The late poet Maya Angelou once said,

    “Courage is the most important of all the virtues, because without courage you can’t practice any other virtue consistently. You can practice any virtue erratically, but nothing consistently without courage.”

    Courage is required in the workplace when implementing new strategies, especially when they go against professional norms.

    For instance, I heard Lisa TerKeurst, bestselling author and founder of Proverbs 31 Ministries, explain her decision to move away from her company’s magazine. While the organization had long had a magazine, she saw a future where it didn’t exist.

    In order to make the switch, she risked angering her team members and customers. She took a chance, and what started out as a monthly newsletter, has grown into a multi-dimensional organization boasting half a million followers. Had Lisa not found the courage to change the direction of her organization, they undoubtedly would not have been able to experience such exponential growth.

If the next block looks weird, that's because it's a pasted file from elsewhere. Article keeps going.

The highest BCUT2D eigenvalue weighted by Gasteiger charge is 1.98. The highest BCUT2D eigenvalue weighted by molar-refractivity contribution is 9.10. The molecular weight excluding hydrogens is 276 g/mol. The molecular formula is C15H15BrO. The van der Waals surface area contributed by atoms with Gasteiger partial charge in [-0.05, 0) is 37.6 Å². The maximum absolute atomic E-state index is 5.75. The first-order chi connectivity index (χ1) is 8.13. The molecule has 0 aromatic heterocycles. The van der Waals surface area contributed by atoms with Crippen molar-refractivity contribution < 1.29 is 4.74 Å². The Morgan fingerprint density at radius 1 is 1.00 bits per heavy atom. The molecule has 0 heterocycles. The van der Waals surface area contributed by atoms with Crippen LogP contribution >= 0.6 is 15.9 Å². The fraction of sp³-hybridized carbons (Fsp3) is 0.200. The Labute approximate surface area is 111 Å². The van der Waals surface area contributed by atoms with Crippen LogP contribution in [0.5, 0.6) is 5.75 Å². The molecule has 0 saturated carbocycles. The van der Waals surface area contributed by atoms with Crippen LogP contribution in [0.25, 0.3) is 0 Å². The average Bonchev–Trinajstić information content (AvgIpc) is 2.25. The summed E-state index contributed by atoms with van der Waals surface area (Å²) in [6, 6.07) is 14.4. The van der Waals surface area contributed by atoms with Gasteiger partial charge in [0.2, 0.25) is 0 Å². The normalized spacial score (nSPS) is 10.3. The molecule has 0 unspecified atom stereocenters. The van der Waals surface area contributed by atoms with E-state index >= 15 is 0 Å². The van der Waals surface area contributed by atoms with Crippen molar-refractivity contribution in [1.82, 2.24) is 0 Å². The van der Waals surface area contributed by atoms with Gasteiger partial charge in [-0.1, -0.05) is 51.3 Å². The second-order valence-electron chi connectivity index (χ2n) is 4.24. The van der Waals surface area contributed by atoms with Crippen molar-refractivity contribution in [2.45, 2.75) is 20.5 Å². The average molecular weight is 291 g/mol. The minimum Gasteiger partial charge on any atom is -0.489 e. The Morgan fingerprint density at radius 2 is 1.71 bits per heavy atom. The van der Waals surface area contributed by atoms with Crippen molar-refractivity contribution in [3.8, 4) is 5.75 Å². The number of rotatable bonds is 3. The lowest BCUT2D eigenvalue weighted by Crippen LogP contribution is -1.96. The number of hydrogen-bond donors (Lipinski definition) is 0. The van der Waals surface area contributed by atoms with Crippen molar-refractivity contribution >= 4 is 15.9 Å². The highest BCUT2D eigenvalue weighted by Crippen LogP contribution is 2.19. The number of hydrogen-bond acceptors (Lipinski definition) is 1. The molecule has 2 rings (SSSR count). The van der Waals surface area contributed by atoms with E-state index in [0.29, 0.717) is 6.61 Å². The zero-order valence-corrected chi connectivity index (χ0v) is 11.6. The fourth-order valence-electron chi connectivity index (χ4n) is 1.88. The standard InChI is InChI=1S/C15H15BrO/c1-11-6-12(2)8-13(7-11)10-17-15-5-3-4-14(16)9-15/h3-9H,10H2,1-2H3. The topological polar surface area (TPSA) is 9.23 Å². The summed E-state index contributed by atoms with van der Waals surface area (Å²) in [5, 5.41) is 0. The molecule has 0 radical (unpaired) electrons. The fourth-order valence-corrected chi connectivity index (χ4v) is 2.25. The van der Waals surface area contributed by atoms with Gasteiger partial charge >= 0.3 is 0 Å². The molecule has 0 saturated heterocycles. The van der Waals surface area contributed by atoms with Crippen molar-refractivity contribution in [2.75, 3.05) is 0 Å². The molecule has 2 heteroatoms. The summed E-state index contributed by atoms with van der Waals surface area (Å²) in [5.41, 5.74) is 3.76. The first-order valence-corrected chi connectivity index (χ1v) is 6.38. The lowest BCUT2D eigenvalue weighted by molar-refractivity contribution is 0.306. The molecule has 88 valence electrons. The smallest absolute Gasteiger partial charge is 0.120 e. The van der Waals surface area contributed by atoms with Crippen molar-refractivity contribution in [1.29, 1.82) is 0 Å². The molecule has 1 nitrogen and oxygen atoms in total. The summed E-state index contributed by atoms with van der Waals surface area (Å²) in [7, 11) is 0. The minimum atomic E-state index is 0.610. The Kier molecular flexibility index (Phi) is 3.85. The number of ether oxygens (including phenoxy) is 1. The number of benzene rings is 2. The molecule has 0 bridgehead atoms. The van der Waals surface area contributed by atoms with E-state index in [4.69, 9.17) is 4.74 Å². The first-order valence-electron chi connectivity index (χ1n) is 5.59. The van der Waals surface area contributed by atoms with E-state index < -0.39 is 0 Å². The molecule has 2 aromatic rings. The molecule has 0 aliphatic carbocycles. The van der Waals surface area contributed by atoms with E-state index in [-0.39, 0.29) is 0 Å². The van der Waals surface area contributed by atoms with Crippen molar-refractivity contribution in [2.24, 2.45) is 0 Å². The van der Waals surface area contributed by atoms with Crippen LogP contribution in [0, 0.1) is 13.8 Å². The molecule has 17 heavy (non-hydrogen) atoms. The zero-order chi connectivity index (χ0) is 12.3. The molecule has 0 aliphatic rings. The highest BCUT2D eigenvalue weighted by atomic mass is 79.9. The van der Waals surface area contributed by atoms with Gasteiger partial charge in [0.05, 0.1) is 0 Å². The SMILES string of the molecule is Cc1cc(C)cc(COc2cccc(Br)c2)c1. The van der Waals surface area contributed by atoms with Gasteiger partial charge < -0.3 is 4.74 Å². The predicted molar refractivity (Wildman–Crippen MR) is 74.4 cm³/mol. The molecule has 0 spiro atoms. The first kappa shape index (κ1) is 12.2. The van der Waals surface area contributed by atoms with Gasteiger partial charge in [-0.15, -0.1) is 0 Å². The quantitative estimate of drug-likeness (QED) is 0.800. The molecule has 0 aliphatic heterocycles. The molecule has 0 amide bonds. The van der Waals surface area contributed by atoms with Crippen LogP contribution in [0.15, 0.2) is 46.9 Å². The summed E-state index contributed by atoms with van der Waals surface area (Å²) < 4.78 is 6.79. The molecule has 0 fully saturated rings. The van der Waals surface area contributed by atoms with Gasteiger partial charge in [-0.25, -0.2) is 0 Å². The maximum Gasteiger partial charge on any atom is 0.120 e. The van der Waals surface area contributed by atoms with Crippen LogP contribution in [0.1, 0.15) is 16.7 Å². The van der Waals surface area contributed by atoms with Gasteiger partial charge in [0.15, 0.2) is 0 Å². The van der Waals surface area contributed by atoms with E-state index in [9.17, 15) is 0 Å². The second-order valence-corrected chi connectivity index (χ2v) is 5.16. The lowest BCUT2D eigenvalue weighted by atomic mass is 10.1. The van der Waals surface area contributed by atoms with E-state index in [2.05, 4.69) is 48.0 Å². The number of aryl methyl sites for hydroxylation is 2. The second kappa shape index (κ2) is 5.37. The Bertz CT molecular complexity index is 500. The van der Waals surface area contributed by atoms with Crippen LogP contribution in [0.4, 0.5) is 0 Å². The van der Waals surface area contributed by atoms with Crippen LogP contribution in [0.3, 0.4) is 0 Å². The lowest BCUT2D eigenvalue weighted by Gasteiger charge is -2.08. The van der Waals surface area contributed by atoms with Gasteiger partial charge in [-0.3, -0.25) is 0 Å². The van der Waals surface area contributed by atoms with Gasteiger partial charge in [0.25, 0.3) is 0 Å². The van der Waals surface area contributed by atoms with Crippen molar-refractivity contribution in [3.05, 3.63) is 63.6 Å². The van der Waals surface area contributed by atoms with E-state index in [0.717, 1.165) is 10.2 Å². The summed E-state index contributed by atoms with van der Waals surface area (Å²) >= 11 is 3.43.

It also takes courage to give and receive feedback. When leaders see employees who are not living into the company’s mission or who are engaging in behavior that may undermine their long-term success, one must risk temporary angst and speak candidly with the colleague in question.

    Similarly, it takes courage to hear constructive criticism and try to change. In business, as in life, courage is necessary for being an inspiring and influential leader.

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    2. A Commitment to Face Your Internal Demons.

    If you feel great about yourself, enter a leadership position. You are likely to be triggered in ways you didn’t think possible. You are also likely to receive feedback that may leave you second-guessing yourself and your leadership skills.

    The truth about leading others is that you get to a point where you realize that it is difficult to take people to places where you yourself haven’t gone.

    To be an influential and inspiring leader, you have to face your own demons and vow to continually improve. Influential leaders take their personal evolution serious, and they invest in coaching, therapy and mindfulness to ensure that their personal struggles do not overshadow their professional development.